Roksana Begum, the acting deputy commissioner of the district, said the administration is trying to repair the damaged parts.
At the confluence of the Jamuna and Brahmaputra rivers, the water was flowing nearly six feet (191cm) above the danger level at Fulchhari point, said Mokhlesur Rahman, executive engineer of the Water Development Board.
The water of the Ghaghot River has risen 91cm above the danger level.
People in the town were mostly forced to stay indoors. The district’s rail communications with the northern parts remained suspended for the second consecutive day.
More than 700 schools across the district have been shut down. Some of them are being used as shelters but they lack food, drinking water and sanitation facility.
In rural areas, people are sharing shelters with their precious livestock but the shortage of fodder is turning out to be a headache for them. Many people have taken shelter on boats in Char areas.
Municipality Mayor Syed Jahangir Kabir Milon said they are trying to protect the town and its residents. The municipality is providing one meal a day to people in dire need, he said.
The administration said it is distributing relief materials but many affected people said they did not receive anything. “We’re having a very hard time. Let alone relief, nobody even contacted us,” one of them said.
Although the situation shows no sign of improvement, WDB official Mokhlesur is optimistic that the floodwater will start receding at night as there is no rain now.
Cox’s Bazar, July 18 (UNB) — International Organization for Migration (IOM) has been teaching locals communities and Rohingya people to be prepared for natural and man-made disasters.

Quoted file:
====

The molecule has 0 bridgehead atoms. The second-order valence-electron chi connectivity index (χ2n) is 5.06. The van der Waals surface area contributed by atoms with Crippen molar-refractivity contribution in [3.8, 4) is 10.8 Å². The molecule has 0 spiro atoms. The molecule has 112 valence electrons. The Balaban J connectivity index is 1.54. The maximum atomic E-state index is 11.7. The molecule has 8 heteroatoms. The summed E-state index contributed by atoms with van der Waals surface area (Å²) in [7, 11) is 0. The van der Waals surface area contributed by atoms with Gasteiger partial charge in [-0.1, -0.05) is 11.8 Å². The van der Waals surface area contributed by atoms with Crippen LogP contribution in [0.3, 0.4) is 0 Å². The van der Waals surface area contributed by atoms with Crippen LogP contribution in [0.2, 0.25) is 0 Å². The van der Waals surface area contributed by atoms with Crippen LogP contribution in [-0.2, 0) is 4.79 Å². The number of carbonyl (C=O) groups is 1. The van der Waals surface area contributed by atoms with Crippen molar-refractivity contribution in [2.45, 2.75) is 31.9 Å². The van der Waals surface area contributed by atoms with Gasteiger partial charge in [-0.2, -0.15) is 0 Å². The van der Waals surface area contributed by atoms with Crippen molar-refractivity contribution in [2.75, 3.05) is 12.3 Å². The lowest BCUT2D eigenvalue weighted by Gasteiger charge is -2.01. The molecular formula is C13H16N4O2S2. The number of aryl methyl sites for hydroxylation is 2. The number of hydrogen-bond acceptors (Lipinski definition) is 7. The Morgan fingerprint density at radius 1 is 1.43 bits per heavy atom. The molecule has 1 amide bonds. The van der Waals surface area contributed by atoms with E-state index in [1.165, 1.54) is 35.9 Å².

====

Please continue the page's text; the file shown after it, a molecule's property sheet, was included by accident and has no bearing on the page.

Liba Akter, a Bangladeshi woman witnesses several disasters and death in the area. She saw a boy who was swept by flood water last year.
Since then, Liba was active in programs organized by IOM aimed at teaching local communities and Rohingya people disaster-risk-reduction skills and mobilizing people to spread the word.
“Severe winds and rains come out of nowhere and destroy homes and kill people. We can’t change the weather, but we can be prepared,” she explained.
In 2018 IOM specialists began training groups of 18-20 people – teaching them official warning signals and flags indicating approaching cyclones and tropical storms. Participants also learned how to identify and maintain emergency shelters, and how to avoid the waterborne illnesses that follow disasters.
Last week, as heavy monsoon rains again struck Cox’s Bazar, 200 people took part in the latest training. Since March 2018, a total 13,446 local people from Ukhiya and Teknaf attended disaster risks sessions.
“Human traffickers take advantage of disasters. Disasters cause hardship and make people vulnerable, which allow traffickers prey on them,” said IOM disaster risk reduction specialist Mohammed Ahsan Ullah.
He further said that Cox’s Bazar district faces numerous socio-economic challenges, and this makes residents particularly vulnerable to human traffickers posing as brokers.
When victims arrive in the destination, their passports are often confiscated, and they are held in prison-like conditions. Men can be forced to work long hours on construction sites for little or no pay, and women may be sent into forced abuse and sexual exploitation, he added.